Flickr Group of Collected photos from the Maker Faire, If you use flickr please join the group and add yours! We will add some more from the Quelab Project DSLR tonight or tomorrow!
For anyone who met us and thinks they would love to become a part of what we are! Come on down to a Hacknight (pretty much they are just openhouse nights). If you didn’t get to learn to solder, we can help. If you have ideas or projects that too is what we are about enabling! And if you are already sold on the idea, please consider becoming a member! your memberships help us operate and grow!
And a huge Thank You to the Organizers, Other Volunteers, Makers, and attendees, you all helped make this great! And lets start making things for AmMF2013!
Coming soon! For your education and edification! More workshops, weekday AND weekend!
26 September – Build A BEAM-bot
3 October – Painting Space Scenes
10 October – Make Robot Art
17 October – Make an OpenWRT Router
20 October – How To: Screen Printing
7 November – All About Locks, locksmithing
14 November – Flavor Hacking (18+)
1 December – Homebrew Basics (18+)
And watch for more classes, as we’re adding more every month! Sign up for one or all at quelab.eventbrite.com.
So come and learn something. And if you want to teach a class (because you all know SOMETHING cool), we encourage that too. Just let us know
Do you have prints that don’t print?A pronterface that looks wrongterface? Well, you might have a bad mesh.
I ran into this when attempting to slice a whistle from Thingiverse: Slic3r would give me the ominous “Non-Manifold mesh” message and the printer would spaz out.
In order to undertand what’s going on, there should be a little information on how tools like slic3r work. Slic3r and other G-code generators tend to work on the values of face “normals” — the direction the face, well, “faces.” Let’s take our whistle for example: As downloaded from Thingiverse, it looks like this:
The tool I use is ModuleWorks STLView (also for android!) which allows us to show the face normals (green lines) and faces which face the wrong way (gold surfaces). Slic3r will produce some very, very strange GCode for this model:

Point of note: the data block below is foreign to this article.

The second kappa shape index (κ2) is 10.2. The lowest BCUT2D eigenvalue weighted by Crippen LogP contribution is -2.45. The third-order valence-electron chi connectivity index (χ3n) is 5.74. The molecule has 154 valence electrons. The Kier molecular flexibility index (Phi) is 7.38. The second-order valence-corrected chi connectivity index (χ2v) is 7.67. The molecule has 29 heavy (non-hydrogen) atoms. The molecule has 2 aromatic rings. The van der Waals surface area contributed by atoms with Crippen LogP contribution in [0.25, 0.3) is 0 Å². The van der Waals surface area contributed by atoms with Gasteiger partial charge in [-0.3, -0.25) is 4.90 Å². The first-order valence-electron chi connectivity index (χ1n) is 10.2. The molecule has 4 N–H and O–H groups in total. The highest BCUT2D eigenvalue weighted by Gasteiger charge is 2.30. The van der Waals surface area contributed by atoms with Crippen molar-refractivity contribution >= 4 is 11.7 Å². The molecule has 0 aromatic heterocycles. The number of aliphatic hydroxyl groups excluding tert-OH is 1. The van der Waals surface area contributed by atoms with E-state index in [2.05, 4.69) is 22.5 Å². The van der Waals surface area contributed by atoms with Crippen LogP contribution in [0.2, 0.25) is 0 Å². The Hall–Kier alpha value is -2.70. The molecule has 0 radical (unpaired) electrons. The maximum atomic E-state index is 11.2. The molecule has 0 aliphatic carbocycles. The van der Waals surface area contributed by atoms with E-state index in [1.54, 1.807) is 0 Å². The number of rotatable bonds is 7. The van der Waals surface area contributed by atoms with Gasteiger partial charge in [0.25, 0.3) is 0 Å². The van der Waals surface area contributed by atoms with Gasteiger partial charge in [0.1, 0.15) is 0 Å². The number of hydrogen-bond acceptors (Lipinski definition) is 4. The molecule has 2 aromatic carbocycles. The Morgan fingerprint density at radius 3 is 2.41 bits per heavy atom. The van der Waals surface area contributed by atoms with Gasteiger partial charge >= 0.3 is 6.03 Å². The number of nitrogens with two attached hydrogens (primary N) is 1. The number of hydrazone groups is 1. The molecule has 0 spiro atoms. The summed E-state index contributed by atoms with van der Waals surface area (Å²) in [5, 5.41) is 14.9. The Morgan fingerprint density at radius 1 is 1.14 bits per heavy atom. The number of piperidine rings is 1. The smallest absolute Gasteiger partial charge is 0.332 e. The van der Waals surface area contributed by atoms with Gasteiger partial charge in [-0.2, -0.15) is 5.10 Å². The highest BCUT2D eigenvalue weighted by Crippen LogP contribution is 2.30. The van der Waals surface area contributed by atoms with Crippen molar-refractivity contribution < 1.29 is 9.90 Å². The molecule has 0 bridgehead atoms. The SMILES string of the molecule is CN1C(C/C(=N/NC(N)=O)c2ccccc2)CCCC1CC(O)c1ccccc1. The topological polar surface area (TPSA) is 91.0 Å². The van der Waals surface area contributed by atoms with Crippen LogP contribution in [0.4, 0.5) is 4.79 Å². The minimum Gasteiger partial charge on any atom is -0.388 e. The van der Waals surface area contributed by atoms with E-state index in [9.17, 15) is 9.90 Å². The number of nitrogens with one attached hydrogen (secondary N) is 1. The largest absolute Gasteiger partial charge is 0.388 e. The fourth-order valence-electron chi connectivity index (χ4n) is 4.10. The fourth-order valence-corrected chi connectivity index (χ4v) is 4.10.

The tool here is the RepRap GCode Simlulator from opencode.eu.The source is included, and depends on openGL. This lets us see what the actual path for each layer of the model looks like.
So what do we do? First: don’t panic. Most of the horrible problems with ugly looking meshes can be fixed — all it takes is some time with the NetFabb cloud service. NetFabb produces a commercial 3D printer, but also runs a cloud service at http://cloud.netfabb.com/ which allows you to upload STL meshes and download the fixed version.
Here’s what the model and resulting GCode look like afterwards:
Wednesday September 12th, Im going to be teaching a small informal workshop on lone exposure experimental photography via pinhole cameras. we will be going back to the very roots of photography.
As a long time photographer its easy to get caught up with the latest and the greatest in technology. But a lot can be learned by going way back to the start of it all. I wanted to get into some pinhole Solargraphs(photos of the sun streaking across the sky) but i didnt have a good darkroom handy.
So I developed a technique for using every day metal food tins to make small pinhole cameras, and then loaded them with blueprint paper. (blue print paper is nice because it does not need precise timing to develop, and can be developed with simple and fairly safe household chemicals, and you don’t have to work with negatives!
Here are some examples.
more examples and some of my cameras can be seen here,
This Class we will talk a little bit of theory about How long do these long exposures need to be.
Camera making, (select your tins, and pierce your pinhole)
About the paper, and its handling.
Developing the film
Everyone signed up will go home with atleast one camera, and several sheets of paper (10 or more photos possible per sheet).
Date:Wednesday September 12th.
Location: 1112 2nd street NW
Cost: $15 (you can choose to pay with cash if you rsvp look for the “Show other payment options” which will save you a little bit of service fees!)
RSVP now! http://pinholecamera.eventbrite.com/
If you follow the Hack-A-Day stream, you’ve probably seen the STM32F0Discovery board come up on occasion. I have two of these boards and I like them — they have what I need for basic stuff, but I wanted some more horse-power (and USB Host.) Quickly, to the STM32F4Discovery!
The target here is people who’ve outgrown the world of AVR and need something running faster; you should be capable and comfortable with diving into your PATH, mucking with environment variables and reading some pretty deep C.
I was given one of these for xmas a little while back (read: 8 months ago) and played with it, getting demo code to run on it. ST did something very painful and/or clever in that they produced this board, for hobbyists, but conveniently forgot to point to a clean, unadulterated compiler.
Upcoming EventsMay26SunMay28Tue9:00 am Coworking TuesdayCoworking TuesdayMay 28 @ 9:00 am – 5:00 pmTired of working at home alone? Come join us for Coworking Tuesday! (Formerly Wednesday)Jun2Sun4:30 pm General MeetingGeneral MeetingJun 2 @ 4:30 pm – 6:00 pmThis is our combined Board and Business Meeting, it is open to the public, and is held on the first Sunday of every month (with [...]Jun4Tue9:00 am Coworking TuesdayCoworking TuesdayJun 4 @ 9:00 am – 5:00 pmTired of working at home alone? Come join us for Coworking Tuesday! (Formerly Wednesday)Jun8SatJun9Sun